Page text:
Transcendent Sound Mini Beat OTL Amplifier

OTL = Output Transformerless. No output transformer is required in an OTL design, rather the tubes are directly coupled to the speaker. This is technically quite hard to do and few tube amps designs have followed this path. Transcendent Sound, the brain-child of Bruce Rozenblit is one of a very few exceptions to this rule.

So to start out by giving some background: in a “normal” tube amp the design requires a high quality output transformer to make the connection from the tube to the speaker. This is a critical link, and due to the difficulty in winding a really good transformer, high quality air-gapped transformers are both rare and expensive. As of this writing in mid-2018, a pair of high quality single-ended Japanese permalloy core transformers from a brand like Tamura will cost you well over $2000. But, for a tube amp the output transformers are absolutely critical, and their quality makes or breaks the performance of the entire amplifier.

OTL amps get around that problem by coupling the tube to the speaker directly. This requires a lot of tubes to build up the signal enough to make that connection possible, so OTL amps are usually a veritable forest of tubes and as a result they tend to make a lot of waste heat. But by eliminating the output transformer, OTL offers a purity of signal that transformer-based amps can’t match, at least on paper. I’m glossing over quite a bit and its worth doing some research before jumping in, but after hearing this amazing amplifier I can say that OTL is definitely worth pursuing. This is one of the fastest and most detailed amplifiers I have ever heard!

In the Transcendent Mini Beast we have a truly innovative OTL amplifier design. Normally available as a kit, this particular amp was factory assembled by Bruce himself. This single ended class A OTL amp uses 3 EL152A tubes per channel to build up the signal enough for, in this case, 4 or so watts of supreme dynamics and in the room vocals and instruments. This amp has speed and dynamics in spades, and sounds big and effortlessly detailed. Immediately upon first startup with a well known chosen track (the make it or break it moment), new details were unveiled; the low voice of a person speaking far in the background at the start of the recording that I’d never heard before. Other examples quickly followed, but suffice to say that this one resolves everything on the recording; the intake of breath before a vocal and the closing of the mouth afterward, etc. Unfortunately this also includes tape noise, stray artifacts in the recording studio and other dirt. Its not the amplifier’s fault, its just rendering the program material with ruthless authority.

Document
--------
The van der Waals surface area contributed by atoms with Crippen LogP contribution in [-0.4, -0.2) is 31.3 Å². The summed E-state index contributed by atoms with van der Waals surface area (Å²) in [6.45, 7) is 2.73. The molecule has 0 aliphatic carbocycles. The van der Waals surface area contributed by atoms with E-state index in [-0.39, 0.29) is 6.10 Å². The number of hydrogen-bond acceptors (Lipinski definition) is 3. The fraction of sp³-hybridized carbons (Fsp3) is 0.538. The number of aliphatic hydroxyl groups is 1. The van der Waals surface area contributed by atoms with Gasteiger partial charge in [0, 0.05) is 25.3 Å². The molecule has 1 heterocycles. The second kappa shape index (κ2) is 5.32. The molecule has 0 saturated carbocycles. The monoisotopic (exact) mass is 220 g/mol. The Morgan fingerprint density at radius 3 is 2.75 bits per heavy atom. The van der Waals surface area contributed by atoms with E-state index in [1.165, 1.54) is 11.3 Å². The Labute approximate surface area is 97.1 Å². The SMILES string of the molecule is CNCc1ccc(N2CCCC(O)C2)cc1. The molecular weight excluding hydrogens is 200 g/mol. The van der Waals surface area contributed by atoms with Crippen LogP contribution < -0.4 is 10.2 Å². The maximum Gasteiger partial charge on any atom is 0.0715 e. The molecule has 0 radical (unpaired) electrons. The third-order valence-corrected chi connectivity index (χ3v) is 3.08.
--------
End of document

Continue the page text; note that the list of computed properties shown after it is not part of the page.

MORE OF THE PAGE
In direct comparison to a top-shelf transformer based SET amp, in this case the Yamamoto A-08, with both driven by the wonderful Minimax preamplifier, the Mini Beast exceeds it in detail retrieval and its sound stage may even sound slightly “bigger” than the Yamamoto. Where it falls short, for me, is in the “emotional” or “euphoric” realm, where the Yamamoto just excels. To me, the Mini Beast sounds clinical in comparison, not brittle or strained, but it comes across as more “artificial” in comparison, even though it is probably more accurate. However, I’d much rather spend 12 hours listening to the Yamamoto than the Transcendent; the Mini Beast is ultimately fatiguing for me. Some will disagree entirely though, and that's the nature of a subjective comparison like this one. Speakers, sources, etc all have a lot to do with the end product. I’d be willing to bet that no one who hears the Transcendent Mini Beast will think it sounds bad though, its an amazing amplifier with a magnificent sound. I simply prefer the transformer-based 45 SET.

3 EL509S tubes per channel. These are a modern take on an older tube, and new tubes seem to only be available through JJ. In this amp, the large pentode is triode connected for 4 watts of class A single ended power.

This amp uses the Sovtek 6H30PI as a driver tube.